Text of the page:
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DNA Sample Taking is Unenforceable Because it is an Ex Post Facto Law - Part 2

Posted by attorney Theodore Robinson
Filed under: Civil rights

This is the second part of this Guide, which first sets forth the rest of the crimes for which a convicted person must submit to giving a DNA swab sample and why, in this writer's opinion, it is still unenforcable and unconstitutional.

Here are the rest of the crimal convictions that are subjected to DNA sampling:

Criminal possession of a controlled substance in the second degree, as defined in section 220.18 of the penal law;

Criminal sale of a controlled substance, as defined in article 220 of the penal law;

Grand larceny in the fourth, third, second or first degree, as defined respectively in sections 155.30, 155.35, 155.40 or 155.45, of the penal law, but only when such larceny is from a person pursuant to subparagraph (i) of paragraph (e) of subdi- vision two of section 155.05 of the penal law.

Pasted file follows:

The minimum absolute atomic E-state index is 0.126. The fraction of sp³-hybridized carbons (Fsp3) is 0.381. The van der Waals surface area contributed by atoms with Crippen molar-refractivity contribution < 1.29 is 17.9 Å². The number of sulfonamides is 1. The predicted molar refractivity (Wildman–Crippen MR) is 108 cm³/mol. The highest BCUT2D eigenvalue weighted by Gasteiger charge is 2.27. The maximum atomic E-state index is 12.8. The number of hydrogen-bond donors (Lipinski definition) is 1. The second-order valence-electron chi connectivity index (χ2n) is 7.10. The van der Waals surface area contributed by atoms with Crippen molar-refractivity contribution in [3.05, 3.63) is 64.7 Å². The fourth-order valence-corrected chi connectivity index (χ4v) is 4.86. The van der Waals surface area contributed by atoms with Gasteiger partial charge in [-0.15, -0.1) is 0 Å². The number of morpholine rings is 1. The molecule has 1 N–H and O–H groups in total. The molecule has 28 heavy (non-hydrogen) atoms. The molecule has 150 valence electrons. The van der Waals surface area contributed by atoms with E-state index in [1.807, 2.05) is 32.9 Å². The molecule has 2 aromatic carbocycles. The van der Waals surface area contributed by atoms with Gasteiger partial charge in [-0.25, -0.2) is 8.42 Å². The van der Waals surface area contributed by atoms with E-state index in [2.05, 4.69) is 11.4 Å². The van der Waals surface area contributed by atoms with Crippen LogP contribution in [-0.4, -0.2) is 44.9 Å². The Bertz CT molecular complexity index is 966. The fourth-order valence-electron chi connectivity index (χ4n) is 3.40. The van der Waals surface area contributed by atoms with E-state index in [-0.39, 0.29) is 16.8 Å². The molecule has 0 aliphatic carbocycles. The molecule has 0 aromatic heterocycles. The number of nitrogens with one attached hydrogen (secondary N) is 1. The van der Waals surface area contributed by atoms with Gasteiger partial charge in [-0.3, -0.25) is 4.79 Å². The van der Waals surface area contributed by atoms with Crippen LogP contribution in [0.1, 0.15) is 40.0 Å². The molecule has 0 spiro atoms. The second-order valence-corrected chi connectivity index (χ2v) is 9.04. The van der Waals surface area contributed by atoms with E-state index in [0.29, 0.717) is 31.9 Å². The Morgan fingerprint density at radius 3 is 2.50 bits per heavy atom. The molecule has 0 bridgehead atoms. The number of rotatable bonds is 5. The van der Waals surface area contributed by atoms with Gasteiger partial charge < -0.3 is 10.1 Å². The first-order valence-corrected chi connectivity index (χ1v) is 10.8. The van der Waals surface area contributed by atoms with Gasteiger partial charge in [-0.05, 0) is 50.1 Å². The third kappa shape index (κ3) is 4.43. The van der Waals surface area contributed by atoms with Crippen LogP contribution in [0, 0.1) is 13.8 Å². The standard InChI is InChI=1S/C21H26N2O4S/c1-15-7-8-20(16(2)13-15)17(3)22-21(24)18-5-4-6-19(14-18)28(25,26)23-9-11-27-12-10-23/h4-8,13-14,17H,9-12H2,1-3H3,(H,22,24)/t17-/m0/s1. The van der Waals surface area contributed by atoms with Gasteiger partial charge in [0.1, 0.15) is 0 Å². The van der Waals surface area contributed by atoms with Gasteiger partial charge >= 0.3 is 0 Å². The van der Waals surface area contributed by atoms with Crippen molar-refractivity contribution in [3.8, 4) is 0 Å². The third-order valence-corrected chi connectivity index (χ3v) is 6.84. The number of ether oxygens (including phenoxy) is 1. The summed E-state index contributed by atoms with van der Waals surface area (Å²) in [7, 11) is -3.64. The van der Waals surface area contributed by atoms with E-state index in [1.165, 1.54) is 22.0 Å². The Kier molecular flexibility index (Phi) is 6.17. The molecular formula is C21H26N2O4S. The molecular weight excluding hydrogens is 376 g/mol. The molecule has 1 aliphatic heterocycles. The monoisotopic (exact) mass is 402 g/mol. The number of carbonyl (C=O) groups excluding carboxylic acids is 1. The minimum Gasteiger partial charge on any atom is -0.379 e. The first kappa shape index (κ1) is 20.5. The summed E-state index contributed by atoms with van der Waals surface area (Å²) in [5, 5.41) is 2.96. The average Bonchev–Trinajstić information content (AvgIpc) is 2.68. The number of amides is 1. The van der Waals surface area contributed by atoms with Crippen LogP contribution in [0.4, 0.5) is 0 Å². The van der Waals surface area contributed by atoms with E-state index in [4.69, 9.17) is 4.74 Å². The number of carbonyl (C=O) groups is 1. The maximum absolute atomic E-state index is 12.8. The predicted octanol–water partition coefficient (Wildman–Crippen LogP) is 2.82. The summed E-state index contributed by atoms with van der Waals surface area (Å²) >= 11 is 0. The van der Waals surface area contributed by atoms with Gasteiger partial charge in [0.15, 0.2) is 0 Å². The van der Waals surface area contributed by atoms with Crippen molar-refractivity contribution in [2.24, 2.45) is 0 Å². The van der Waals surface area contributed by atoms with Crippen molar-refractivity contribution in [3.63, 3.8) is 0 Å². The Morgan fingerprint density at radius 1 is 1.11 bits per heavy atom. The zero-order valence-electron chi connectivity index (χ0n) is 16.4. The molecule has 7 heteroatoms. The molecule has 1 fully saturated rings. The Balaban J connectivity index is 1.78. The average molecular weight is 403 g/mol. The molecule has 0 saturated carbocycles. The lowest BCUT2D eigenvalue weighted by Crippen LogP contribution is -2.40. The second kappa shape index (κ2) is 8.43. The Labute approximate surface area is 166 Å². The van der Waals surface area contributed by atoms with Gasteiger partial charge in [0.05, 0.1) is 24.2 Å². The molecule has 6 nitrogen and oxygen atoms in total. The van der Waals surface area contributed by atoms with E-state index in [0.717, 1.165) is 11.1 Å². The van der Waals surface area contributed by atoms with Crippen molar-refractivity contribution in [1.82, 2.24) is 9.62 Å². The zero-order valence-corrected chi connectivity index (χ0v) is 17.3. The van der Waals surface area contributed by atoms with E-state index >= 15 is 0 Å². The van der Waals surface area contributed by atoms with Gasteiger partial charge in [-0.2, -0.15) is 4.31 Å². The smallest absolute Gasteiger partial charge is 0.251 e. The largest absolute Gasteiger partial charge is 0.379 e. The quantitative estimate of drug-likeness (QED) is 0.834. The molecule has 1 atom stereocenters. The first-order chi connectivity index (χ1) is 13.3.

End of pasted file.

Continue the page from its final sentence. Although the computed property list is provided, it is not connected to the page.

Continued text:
This statute became a law in NY on December 1, 1999 and is now having adverse affects upon people who have been convicted of these crimes in the past because the police are now insisting that they come in to Police Headquarters and submit to a DNA swab being taken of them. The police are also threatening these convicted people if they fail to voluntarily submit such a sample with forcibly taking such DNA samples at home or at work if they refuse to them.

It is this writer's belief that this is in direct confrontation with our Civil Liberties as outlined in the US Constitution and the NY Constitution and should be stopped immediately, however, it remains to be seen what the police in NY will do from this point forward.

However, in Part 3, there is now a new law that has been promulgated to include a required DNA sample being taken at the time of arrest instead of waiting for conviction.

See Part 3

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